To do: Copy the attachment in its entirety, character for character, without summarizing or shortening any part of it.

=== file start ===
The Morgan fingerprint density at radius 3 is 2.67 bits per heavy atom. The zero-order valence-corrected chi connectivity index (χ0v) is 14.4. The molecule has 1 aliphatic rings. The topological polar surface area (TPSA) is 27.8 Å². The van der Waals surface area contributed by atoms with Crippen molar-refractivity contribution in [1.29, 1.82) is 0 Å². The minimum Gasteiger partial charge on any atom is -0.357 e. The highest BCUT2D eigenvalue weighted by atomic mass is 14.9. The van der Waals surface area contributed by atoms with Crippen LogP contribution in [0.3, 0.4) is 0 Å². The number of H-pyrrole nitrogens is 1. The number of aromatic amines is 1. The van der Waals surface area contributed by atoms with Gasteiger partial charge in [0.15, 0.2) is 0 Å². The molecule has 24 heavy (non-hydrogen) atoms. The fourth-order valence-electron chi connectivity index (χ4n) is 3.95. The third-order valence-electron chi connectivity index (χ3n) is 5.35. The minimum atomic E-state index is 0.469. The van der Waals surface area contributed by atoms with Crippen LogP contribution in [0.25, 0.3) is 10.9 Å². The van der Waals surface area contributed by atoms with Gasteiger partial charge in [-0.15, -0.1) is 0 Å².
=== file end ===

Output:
The Morgan fingerprint density at radius 3 is 2.67 bits per heavy atom. The zero-order valence-corrected chi connectivity index (χ0v) is 14.4. The molecule has 1 aliphatic rings. The topological polar surface area (TPSA) is 27.8 Å². The van der Waals surface area contributed by atoms with Crippen molar-refractivity contribution in [1.29, 1.82) is 0 Å². The minimum Gasteiger partial charge on any atom is -0.357 e. The highest BCUT2D eigenvalue weighted by atomic mass is 14.9. The van der Waals surface area contributed by atoms with Crippen LogP contribution in [0.3, 0.4) is 0 Å². The number of H-pyrrole nitrogens is 1. The number of aromatic amines is 1. The van der Waals surface area contributed by atoms with Gasteiger partial charge in [0.15, 0.2) is 0 Å². The molecule has 24 heavy (non-hydrogen) atoms. The fourth-order valence-electron chi connectivity index (χ4n) is 3.95. The third-order valence-electron chi connectivity index (χ3n) is 5.35. The minimum atomic E-state index is 0.469. The van der Waals surface area contributed by atoms with Crippen LogP contribution in [0.25, 0.3) is 10.9 Å². The van der Waals surface area contributed by atoms with Gasteiger partial charge in [-0.15, -0.1) is 0 Å².